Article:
Monday, October 8, 2012

Big house, little house, back house, barn

The expression in the title refers to a style of New England architecture. It's a uniquely North American expression of the connected farms found in England and Wales, adapted for New England farmers' needs. In the beginning, at least, the big house was the main living area of the farmstead and the little house was a connected kitchen. Behind these comes the back house or carriage shed and the livestock barn. I've read that these units often were built at different times, but connected to ease winter chores. Over time the units might have been given other uses, including housing cottage industries that provided income in winter.

The image at top was of a connected farm in a small village in Maine. The second is in a town in Vermont, a reminder that in the 19th century and before even city folks kept horses for transportation.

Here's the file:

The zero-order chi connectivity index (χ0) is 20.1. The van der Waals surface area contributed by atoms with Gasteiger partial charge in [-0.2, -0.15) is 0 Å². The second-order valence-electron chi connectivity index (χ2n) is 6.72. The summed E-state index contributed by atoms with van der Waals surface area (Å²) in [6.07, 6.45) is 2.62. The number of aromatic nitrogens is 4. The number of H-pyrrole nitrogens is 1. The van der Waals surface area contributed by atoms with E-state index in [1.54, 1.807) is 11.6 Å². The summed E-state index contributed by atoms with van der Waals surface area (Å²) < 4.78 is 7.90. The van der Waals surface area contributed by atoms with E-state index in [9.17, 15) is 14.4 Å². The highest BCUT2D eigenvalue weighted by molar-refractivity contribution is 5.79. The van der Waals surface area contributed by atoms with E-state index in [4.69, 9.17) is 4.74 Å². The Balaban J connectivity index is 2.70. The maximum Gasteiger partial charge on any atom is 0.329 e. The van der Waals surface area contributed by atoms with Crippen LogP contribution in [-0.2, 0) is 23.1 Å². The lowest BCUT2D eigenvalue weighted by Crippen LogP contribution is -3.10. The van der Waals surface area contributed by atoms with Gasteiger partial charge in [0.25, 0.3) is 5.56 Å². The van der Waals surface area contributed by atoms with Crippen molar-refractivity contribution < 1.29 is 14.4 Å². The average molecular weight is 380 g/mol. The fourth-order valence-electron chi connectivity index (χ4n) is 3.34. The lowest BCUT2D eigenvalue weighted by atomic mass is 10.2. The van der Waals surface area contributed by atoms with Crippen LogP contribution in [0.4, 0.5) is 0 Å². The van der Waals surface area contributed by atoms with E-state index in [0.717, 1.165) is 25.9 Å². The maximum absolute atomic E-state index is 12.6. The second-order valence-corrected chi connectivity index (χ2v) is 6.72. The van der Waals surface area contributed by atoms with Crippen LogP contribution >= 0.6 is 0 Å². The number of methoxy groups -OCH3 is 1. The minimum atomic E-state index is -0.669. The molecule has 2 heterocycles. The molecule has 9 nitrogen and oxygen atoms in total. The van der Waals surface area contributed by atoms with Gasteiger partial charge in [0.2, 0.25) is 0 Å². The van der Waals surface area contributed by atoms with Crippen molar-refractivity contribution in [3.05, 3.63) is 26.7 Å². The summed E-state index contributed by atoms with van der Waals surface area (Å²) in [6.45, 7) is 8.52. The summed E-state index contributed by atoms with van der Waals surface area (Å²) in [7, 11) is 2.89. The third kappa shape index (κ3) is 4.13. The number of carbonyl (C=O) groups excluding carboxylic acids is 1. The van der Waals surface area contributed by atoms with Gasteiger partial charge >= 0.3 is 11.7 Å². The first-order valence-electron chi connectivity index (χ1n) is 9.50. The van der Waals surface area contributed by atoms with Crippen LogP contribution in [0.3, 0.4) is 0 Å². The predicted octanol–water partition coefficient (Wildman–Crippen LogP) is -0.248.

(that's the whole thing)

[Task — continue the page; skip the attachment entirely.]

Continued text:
We have no such configurations in the southern mountains, although we see echoes of it in architects' rendering of modern homes using a New England style.


  1. Such homes are much sought after here as they provide lots of space for redeveloping and allow 'granny accommodation' or space for teenagers or simply lots of scope for open-plan interconnected living.

  2. I know several such inter-connected complexes around here.(Welsh and English borders) The farm houses are usually a couple of centuries old but there are some more recent ones as well.